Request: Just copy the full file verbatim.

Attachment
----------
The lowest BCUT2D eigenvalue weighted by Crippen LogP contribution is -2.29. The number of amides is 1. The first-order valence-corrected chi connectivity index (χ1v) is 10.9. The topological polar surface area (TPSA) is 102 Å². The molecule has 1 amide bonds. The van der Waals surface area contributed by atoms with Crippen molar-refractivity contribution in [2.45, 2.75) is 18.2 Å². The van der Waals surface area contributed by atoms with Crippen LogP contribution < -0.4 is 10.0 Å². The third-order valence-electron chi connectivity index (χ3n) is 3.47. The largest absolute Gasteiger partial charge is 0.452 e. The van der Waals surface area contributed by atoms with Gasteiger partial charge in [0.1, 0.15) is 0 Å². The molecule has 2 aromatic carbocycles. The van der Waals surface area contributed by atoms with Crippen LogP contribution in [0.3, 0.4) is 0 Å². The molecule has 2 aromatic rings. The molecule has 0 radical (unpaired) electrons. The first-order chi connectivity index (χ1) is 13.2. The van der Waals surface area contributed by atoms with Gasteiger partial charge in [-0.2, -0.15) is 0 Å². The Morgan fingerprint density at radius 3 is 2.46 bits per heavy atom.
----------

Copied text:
The lowest BCUT2D eigenvalue weighted by Crippen LogP contribution is -2.29. The number of amides is 1. The first-order valence-corrected chi connectivity index (χ1v) is 10.9. The topological polar surface area (TPSA) is 102 Å². The molecule has 1 amide bonds. The van der Waals surface area contributed by atoms with Crippen molar-refractivity contribution in [2.45, 2.75) is 18.2 Å². The van der Waals surface area contributed by atoms with Crippen LogP contribution < -0.4 is 10.0 Å². The third-order valence-electron chi connectivity index (χ3n) is 3.47. The largest absolute Gasteiger partial charge is 0.452 e. The van der Waals surface area contributed by atoms with Gasteiger partial charge in [0.1, 0.15) is 0 Å². The molecule has 2 aromatic carbocycles. The van der Waals surface area contributed by atoms with Crippen LogP contribution in [0.3, 0.4) is 0 Å². The molecule has 2 aromatic rings. The molecule has 0 radical (unpaired) electrons. The first-order chi connectivity index (χ1) is 13.2. The van der Waals surface area contributed by atoms with Gasteiger partial charge in [-0.2, -0.15) is 0 Å². The Morgan fingerprint density at radius 3 is 2.46 bits per heavy atom.